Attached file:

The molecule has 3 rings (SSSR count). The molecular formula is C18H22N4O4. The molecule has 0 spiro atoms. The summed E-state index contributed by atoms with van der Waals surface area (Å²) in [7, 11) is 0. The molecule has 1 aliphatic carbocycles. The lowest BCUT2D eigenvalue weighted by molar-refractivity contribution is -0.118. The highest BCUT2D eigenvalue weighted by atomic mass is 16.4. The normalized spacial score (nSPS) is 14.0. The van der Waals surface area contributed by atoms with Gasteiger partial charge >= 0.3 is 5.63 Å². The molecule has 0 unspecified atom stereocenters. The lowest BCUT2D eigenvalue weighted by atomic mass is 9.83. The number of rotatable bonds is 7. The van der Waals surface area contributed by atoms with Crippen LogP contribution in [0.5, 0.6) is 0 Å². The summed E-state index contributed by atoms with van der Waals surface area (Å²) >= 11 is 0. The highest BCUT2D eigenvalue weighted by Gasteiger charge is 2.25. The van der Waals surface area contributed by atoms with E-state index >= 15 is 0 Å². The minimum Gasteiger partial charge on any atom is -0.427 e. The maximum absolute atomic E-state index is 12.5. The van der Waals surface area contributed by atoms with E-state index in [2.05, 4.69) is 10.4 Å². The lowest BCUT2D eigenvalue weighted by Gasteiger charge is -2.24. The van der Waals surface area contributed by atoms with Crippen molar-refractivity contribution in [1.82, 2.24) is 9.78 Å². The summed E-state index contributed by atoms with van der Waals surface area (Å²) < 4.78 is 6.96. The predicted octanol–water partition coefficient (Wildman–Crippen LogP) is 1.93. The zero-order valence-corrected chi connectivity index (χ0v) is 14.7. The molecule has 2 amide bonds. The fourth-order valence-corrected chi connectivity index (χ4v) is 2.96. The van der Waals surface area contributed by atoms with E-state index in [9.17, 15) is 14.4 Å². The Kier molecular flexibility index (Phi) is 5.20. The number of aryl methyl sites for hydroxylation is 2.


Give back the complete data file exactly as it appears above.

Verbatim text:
The molecule has 3 rings (SSSR count). The molecular formula is C18H22N4O4. The molecule has 0 spiro atoms. The summed E-state index contributed by atoms with van der Waals surface area (Å²) in [7, 11) is 0. The molecule has 1 aliphatic carbocycles. The lowest BCUT2D eigenvalue weighted by molar-refractivity contribution is -0.118. The highest BCUT2D eigenvalue weighted by atomic mass is 16.4. The normalized spacial score (nSPS) is 14.0. The van der Waals surface area contributed by atoms with Gasteiger partial charge >= 0.3 is 5.63 Å². The molecule has 0 unspecified atom stereocenters. The lowest BCUT2D eigenvalue weighted by atomic mass is 9.83. The number of rotatable bonds is 7. The van der Waals surface area contributed by atoms with Crippen LogP contribution in [0.5, 0.6) is 0 Å². The summed E-state index contributed by atoms with van der Waals surface area (Å²) >= 11 is 0. The highest BCUT2D eigenvalue weighted by Gasteiger charge is 2.25. The van der Waals surface area contributed by atoms with E-state index >= 15 is 0 Å². The minimum Gasteiger partial charge on any atom is -0.427 e. The maximum absolute atomic E-state index is 12.5. The van der Waals surface area contributed by atoms with E-state index in [2.05, 4.69) is 10.4 Å². The lowest BCUT2D eigenvalue weighted by Gasteiger charge is -2.24. The van der Waals surface area contributed by atoms with Crippen molar-refractivity contribution in [1.82, 2.24) is 9.78 Å². The summed E-state index contributed by atoms with van der Waals surface area (Å²) < 4.78 is 6.96. The predicted octanol–water partition coefficient (Wildman–Crippen LogP) is 1.93. The zero-order valence-corrected chi connectivity index (χ0v) is 14.7. The molecule has 2 amide bonds. The fourth-order valence-corrected chi connectivity index (χ4v) is 2.96. The van der Waals surface area contributed by atoms with E-state index in [9.17, 15) is 14.4 Å². The Kier molecular flexibility index (Phi) is 5.20. The number of aryl methyl sites for hydroxylation is 2.